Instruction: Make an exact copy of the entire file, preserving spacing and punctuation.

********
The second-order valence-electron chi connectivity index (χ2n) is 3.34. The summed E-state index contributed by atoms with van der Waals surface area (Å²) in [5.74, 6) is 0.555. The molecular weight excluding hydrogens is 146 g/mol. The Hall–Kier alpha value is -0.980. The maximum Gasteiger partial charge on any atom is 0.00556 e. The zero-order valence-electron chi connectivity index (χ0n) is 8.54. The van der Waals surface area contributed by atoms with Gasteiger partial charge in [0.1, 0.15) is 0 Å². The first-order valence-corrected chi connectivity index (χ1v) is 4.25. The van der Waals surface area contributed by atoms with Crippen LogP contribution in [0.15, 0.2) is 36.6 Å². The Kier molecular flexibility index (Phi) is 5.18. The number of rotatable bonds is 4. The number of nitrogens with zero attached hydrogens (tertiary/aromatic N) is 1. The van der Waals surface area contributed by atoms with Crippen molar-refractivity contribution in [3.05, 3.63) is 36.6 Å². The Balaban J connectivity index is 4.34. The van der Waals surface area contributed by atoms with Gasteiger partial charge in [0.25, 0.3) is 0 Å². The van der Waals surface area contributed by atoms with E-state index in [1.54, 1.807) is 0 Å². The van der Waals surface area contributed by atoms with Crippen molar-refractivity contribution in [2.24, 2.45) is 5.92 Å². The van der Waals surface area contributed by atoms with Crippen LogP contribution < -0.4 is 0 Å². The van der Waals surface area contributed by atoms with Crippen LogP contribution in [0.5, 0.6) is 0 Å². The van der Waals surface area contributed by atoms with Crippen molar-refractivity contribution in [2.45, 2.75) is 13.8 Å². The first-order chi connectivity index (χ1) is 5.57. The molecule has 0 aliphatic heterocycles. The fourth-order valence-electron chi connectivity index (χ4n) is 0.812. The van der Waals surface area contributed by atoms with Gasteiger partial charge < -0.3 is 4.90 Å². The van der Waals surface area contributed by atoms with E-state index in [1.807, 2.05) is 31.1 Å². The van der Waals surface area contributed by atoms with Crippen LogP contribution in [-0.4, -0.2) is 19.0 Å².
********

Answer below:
The second-order valence-electron chi connectivity index (χ2n) is 3.34. The summed E-state index contributed by atoms with van der Waals surface area (Å²) in [5.74, 6) is 0.555. The molecular weight excluding hydrogens is 146 g/mol. The Hall–Kier alpha value is -0.980. The maximum Gasteiger partial charge on any atom is 0.00556 e. The zero-order valence-electron chi connectivity index (χ0n) is 8.54. The van der Waals surface area contributed by atoms with Gasteiger partial charge in [0.1, 0.15) is 0 Å². The first-order valence-corrected chi connectivity index (χ1v) is 4.25. The van der Waals surface area contributed by atoms with Crippen LogP contribution in [0.15, 0.2) is 36.6 Å². The Kier molecular flexibility index (Phi) is 5.18. The number of rotatable bonds is 4. The number of nitrogens with zero attached hydrogens (tertiary/aromatic N) is 1. The van der Waals surface area contributed by atoms with Crippen molar-refractivity contribution in [3.05, 3.63) is 36.6 Å². The Balaban J connectivity index is 4.34. The van der Waals surface area contributed by atoms with Gasteiger partial charge in [0.25, 0.3) is 0 Å². The van der Waals surface area contributed by atoms with E-state index in [1.54, 1.807) is 0 Å². The van der Waals surface area contributed by atoms with Crippen molar-refractivity contribution in [2.24, 2.45) is 5.92 Å². The van der Waals surface area contributed by atoms with Crippen LogP contribution < -0.4 is 0 Å². The van der Waals surface area contributed by atoms with Crippen LogP contribution in [0.5, 0.6) is 0 Å². The van der Waals surface area contributed by atoms with Crippen molar-refractivity contribution in [2.45, 2.75) is 13.8 Å². The first-order chi connectivity index (χ1) is 5.57. The molecule has 0 aliphatic heterocycles. The fourth-order valence-electron chi connectivity index (χ4n) is 0.812. The van der Waals surface area contributed by atoms with Gasteiger partial charge < -0.3 is 4.90 Å². The van der Waals surface area contributed by atoms with E-state index in [1.807, 2.05) is 31.1 Å². The van der Waals surface area contributed by atoms with Crippen LogP contribution in [-0.4, -0.2) is 19.0 Å².